Google's Chrome interface hasn't changed much since its surprise debut in September 2008. Tabs are still on top, the location bar — which Google likes to call the "Omnibar" — dominates the minimalist design and the browser has few visible control buttons besides Back, Forward and a combined Stop/Reload button. Although some may not like the tabs on top, we find it to be aesthetically preferable because it leaves more room below for the website we're looking at.

One change has been to remove the secondary Page options button and combine it with the preferences Wrench to create space for extension icons to the right of the location bar. As it currently looks, it could be better organised. Some controls, such as page zoom, are readily available. Others, such as the extension manager, are hidden away under a Tools submenu.

Chrome's extensions are fairly limited in how they can alter the browser's interface. Unlike Firefox, which gives add-on makers a lot of leeway to change the browser's look, Chrome mandates that extensions appear only as icons to the right of the location bar. The benefit maintains a uniform look in the browser, but it definitely limits how much the browser can be customised. Versions 6 and 7 of Chrome don't support sidebars either, although other Chromium-based browsers (such as Flock 3) do offer the feature.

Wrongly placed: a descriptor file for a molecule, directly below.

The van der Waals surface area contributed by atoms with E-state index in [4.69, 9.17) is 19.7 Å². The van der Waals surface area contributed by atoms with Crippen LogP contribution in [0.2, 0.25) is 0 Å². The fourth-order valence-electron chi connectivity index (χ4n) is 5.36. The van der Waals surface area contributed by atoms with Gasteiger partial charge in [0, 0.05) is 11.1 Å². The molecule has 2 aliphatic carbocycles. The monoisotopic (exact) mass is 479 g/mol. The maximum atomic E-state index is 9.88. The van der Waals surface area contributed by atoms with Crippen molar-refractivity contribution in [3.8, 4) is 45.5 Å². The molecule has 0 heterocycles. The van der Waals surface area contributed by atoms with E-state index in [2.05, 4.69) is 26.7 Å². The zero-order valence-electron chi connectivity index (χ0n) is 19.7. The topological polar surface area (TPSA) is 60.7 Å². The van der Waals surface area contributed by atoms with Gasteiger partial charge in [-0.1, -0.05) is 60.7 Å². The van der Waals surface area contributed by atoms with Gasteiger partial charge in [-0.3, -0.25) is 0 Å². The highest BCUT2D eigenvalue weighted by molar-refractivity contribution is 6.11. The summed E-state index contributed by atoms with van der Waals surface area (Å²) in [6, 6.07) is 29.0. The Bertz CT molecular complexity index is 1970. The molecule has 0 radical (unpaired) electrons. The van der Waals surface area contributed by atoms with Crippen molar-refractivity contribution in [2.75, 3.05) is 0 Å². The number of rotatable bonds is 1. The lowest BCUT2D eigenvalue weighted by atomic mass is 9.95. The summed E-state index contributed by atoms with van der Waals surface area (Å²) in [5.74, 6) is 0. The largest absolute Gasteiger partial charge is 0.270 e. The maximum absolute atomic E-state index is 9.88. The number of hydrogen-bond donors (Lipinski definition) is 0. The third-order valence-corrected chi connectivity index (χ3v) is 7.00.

Even with its limitations, the interface design has remained a contemporary exemplar of how to minimise the browser's screen footprint while remaining easy to use and versatile.

Features and support

Chrome 8's features are accessible from the Preferences menu and the browser offers a complete range of modern browsing conveniences. The basics are well-represented, including tabbed browsing, new window creation and a private browsing mode that Google calls "Incognito," which disables cookies tracking, history recording, extension support and other browsing breadcrumbs.

Chrome is based on WebKit, the same open-source engine that powers Apple Safari, Google's Android mobile platform and several other desktop and mobile web-browsing tools. Chrome runs on a different JavaScript engine than its WebKit cousins, however, and there are also other changes.